1963 Moto Guzzi Falcone Sport

Singular obsession

| July/August 2009

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    Michael Blumber's 1963 Moto Guzzi Falcone Sport.
    Photo by Robert Smith
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    Michael Blumber's 1963 Moto Guzzi Falcone Sport. Of the approximately 8,400 Falcones built from 1950-1968, only a few left the factory as Sport models.
    Photo by Robert Smith
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    Michael Blumber's 1963 Moto Guzzi Falcone Sport.
    Photo by Robert Smith
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    Michael Blumber's 1963 Moto Guzzi Falcone Sport.
    Photo by Robert Smith
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    Michael Blumber's 1963 Moto Guzzi Falcone Sport.
    Photo by Robert Smith
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    Michael Blumber's 1963 Moto Guzzi Falcone Sport. Guzzi fans often refer to the old singles as “bacon slicers” in reference to the engine’s exposed flywheel.
    Photo by Robert Smith
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    Michael Blumber's 1963 Moto Guzzi Falcone Sport.
    Photo by Robert Smith
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    Rear suspension on Michael Blumber's 1963 Moto Guzzi Falcone Sport dates to the 1928 Moto Guzzi GT.
    Photo by Robert Smith
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    The inverted forks on Michael Blumber's 1963 Moto Guzzi Falcone Sport date to 1947.
    Photo by Robert Smith
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    Michael Blumber's 1963 Moto Guzzi Falcone Sport.
    Robert Smith
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    Note the wild shift linkage on Michael Blumber's 1963 Moto Guzzi Falcone Sport.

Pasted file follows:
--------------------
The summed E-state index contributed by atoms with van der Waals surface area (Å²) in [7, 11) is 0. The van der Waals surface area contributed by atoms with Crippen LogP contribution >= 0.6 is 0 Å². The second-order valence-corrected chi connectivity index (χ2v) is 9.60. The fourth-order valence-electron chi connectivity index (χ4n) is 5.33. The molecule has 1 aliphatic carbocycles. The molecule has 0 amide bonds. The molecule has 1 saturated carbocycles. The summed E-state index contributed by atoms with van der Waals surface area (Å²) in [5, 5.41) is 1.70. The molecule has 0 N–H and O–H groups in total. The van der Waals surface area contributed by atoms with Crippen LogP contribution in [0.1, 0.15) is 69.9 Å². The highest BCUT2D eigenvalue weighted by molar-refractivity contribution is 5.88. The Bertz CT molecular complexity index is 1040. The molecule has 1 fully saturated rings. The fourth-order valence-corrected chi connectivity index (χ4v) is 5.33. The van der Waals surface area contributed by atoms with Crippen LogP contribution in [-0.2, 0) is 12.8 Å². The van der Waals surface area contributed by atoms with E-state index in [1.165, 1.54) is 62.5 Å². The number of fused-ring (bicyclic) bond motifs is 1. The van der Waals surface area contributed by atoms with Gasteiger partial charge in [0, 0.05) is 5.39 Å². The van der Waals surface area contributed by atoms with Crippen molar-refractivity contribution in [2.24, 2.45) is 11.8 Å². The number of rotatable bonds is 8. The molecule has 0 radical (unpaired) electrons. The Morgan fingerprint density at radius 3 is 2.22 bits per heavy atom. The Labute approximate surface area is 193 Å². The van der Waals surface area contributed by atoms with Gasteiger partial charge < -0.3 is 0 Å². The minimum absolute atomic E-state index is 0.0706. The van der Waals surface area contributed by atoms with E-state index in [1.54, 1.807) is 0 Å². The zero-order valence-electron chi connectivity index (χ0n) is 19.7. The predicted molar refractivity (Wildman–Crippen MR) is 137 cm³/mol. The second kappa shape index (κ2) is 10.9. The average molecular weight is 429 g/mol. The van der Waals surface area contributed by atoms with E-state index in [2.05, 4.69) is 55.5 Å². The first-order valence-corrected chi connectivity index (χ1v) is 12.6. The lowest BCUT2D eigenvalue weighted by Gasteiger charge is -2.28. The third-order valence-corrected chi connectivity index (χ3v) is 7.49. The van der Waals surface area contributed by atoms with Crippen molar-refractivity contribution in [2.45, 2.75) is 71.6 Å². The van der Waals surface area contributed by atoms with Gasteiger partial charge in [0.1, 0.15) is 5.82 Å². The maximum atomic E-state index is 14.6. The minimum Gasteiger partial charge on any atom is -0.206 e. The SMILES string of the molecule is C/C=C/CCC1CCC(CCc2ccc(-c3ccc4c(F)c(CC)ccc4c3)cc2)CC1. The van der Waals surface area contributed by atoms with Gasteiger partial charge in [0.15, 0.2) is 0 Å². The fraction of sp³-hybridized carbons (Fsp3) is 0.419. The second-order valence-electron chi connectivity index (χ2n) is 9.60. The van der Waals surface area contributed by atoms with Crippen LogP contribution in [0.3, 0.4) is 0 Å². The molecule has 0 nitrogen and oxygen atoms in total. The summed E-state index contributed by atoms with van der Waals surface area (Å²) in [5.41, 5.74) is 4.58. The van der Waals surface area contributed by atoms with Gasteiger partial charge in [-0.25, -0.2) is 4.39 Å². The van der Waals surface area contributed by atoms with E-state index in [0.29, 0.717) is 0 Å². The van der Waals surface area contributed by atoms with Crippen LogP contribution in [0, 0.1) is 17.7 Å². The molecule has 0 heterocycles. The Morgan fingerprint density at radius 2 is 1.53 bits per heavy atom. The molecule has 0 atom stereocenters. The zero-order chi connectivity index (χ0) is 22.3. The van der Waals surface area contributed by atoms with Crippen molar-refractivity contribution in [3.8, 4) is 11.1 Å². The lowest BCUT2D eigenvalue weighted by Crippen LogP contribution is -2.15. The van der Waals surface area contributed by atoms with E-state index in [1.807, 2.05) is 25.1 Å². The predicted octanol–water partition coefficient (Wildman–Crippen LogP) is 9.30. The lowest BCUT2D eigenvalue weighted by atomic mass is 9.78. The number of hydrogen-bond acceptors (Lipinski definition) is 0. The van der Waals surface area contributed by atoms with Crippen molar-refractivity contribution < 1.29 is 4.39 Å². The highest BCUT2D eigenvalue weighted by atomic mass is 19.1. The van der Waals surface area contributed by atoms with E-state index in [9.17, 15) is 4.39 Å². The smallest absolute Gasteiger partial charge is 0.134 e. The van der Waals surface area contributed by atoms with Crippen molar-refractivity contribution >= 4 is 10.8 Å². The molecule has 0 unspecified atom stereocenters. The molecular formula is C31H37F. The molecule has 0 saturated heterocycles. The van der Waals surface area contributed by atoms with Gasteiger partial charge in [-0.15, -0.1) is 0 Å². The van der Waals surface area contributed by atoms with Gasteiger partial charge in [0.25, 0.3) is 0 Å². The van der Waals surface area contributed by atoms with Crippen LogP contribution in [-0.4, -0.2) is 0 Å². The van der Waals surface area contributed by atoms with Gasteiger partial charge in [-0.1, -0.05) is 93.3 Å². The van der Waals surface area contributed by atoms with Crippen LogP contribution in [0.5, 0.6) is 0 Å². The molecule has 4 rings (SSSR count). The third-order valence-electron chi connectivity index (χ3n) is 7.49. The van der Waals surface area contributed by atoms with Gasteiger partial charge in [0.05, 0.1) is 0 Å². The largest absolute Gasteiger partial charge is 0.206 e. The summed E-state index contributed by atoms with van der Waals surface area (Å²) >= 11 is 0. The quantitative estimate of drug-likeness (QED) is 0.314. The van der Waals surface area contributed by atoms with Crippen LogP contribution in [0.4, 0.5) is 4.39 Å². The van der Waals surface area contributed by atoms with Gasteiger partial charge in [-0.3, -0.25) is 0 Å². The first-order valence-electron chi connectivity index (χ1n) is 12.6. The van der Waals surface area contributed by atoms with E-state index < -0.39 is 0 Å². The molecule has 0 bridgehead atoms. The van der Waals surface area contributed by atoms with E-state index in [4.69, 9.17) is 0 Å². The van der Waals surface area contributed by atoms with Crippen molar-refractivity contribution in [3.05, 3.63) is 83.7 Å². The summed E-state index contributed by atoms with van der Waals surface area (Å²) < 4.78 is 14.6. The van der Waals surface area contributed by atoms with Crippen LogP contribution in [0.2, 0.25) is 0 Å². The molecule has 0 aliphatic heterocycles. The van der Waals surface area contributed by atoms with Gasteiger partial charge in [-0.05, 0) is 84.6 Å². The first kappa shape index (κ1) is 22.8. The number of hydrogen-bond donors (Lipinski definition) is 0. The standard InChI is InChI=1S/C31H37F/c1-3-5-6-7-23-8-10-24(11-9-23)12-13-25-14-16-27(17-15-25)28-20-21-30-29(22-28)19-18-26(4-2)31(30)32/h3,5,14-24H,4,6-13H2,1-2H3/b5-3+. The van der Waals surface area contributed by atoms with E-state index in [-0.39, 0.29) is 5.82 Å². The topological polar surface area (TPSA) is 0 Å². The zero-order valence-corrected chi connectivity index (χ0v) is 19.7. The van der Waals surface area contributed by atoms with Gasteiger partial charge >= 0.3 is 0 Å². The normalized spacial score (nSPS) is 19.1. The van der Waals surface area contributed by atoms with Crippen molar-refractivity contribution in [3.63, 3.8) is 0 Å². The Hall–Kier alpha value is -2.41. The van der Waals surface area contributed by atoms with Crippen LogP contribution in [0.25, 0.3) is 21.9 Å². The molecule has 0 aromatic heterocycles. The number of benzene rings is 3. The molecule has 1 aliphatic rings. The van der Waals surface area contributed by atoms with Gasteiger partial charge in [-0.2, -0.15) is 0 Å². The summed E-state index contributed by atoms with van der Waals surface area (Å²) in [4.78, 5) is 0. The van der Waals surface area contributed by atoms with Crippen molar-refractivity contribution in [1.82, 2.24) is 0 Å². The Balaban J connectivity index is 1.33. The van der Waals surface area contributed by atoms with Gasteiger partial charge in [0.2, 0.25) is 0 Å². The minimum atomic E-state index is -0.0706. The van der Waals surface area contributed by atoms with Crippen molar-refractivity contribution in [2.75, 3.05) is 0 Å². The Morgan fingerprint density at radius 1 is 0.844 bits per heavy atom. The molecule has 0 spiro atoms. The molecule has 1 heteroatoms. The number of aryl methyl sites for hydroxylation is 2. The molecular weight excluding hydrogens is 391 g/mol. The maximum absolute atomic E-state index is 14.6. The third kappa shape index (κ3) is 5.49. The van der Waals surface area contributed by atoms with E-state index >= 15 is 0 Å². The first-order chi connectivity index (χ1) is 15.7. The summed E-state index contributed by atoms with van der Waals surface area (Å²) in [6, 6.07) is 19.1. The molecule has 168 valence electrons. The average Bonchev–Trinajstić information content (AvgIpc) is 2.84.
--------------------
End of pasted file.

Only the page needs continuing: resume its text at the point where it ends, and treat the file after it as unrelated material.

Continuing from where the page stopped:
Photo by Robert Smith

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1963 Moto Guzzi Falcone Sport
Years produced:
 1950-1963
Claimed power: 23hp @ 4,500rpm
Top speed: 85mph (est.)
Engine type: 499cc air-cooled OHV single
Weight (dry): 162kg (367lb)
Price then: $900 (approx.)
Price now: $4,000-$12,000
MPG: 50 (approx.)

One of the main attractions of motorcycles — to gear heads like you and me, anyway — is that they wear their insides on the outside. Unlike a car, the motorcycle’s inner workings (its modus operandi, if you will) has — for better or worse — been an integral part of its appearance.

Better or worse? Well, there are those who might consider that some motorcycles are over exposed, and that some of the parts on display would be better hidden. Take the Moto Guzzi Falcone Sport, for example. Is it perhaps a little too naked, maybe wearing too much of its heart on its sleeve? The huge outside flywheel on the engine’s left side, for example? Or the rear suspension’s chrome-plated friction dampers, the positive-stop gearshift mechanism, the clutch actuator and oil pump, all bolted to the outside of the engine?

In the Falcone’s case, this exuberance comes honestly, because the bike’s basic design can be traced back — without fundamental change — to the first Moto Guzzi of 1921 and even to Guzzi’s first design, the Moto Guzzi-Parodi prototype of 1919.



Michael Blumberg’s Moto Guzzi Falcone Sport
Like BSA Rocket Gold Stars, it seems there are more examples of the Moto Guzzi Falcone Sport around now than the factory ever produced. The reason? A few unscrupulous “restorers” have been buying up ex-police and military “Turismo” models, fitting them with alloy rims and other Sport cosmetic items, then selling them as genuine Sport models. It was just such a machine that Michael Blumberg spotted online at a U.K.-based Italian bike dealer’s website.

Born in the deep south of the U.S., Blumberg now lives in Vancouver, Canada, and is an Italian bike and car nut, a passion that dates from his teens. He worked as a Fiat mechanic for a while after college, and as a sideline, began restoring old Fiat 500s and 600s while also acquiring a taste for Italian motorcycles. Into the stable went a pair of Moto Guzzis (a V7 Sport and a touring SP1000, as well as a Ducati Monster), but what he really hankered after was a Falcone. And it had to be a Sport.






November December Vintage Motorcycle Events

Blue Moon Cycle Euro Bike Swap Meet and Vintage Ride


Make plans for the 28th Annual Blue Moon Cycle Euro Bike Swap Meet on Saturday, Oct. 27, followed by the Blue Moon Cycle Vintage Ride on Sunday, Oct. 28!

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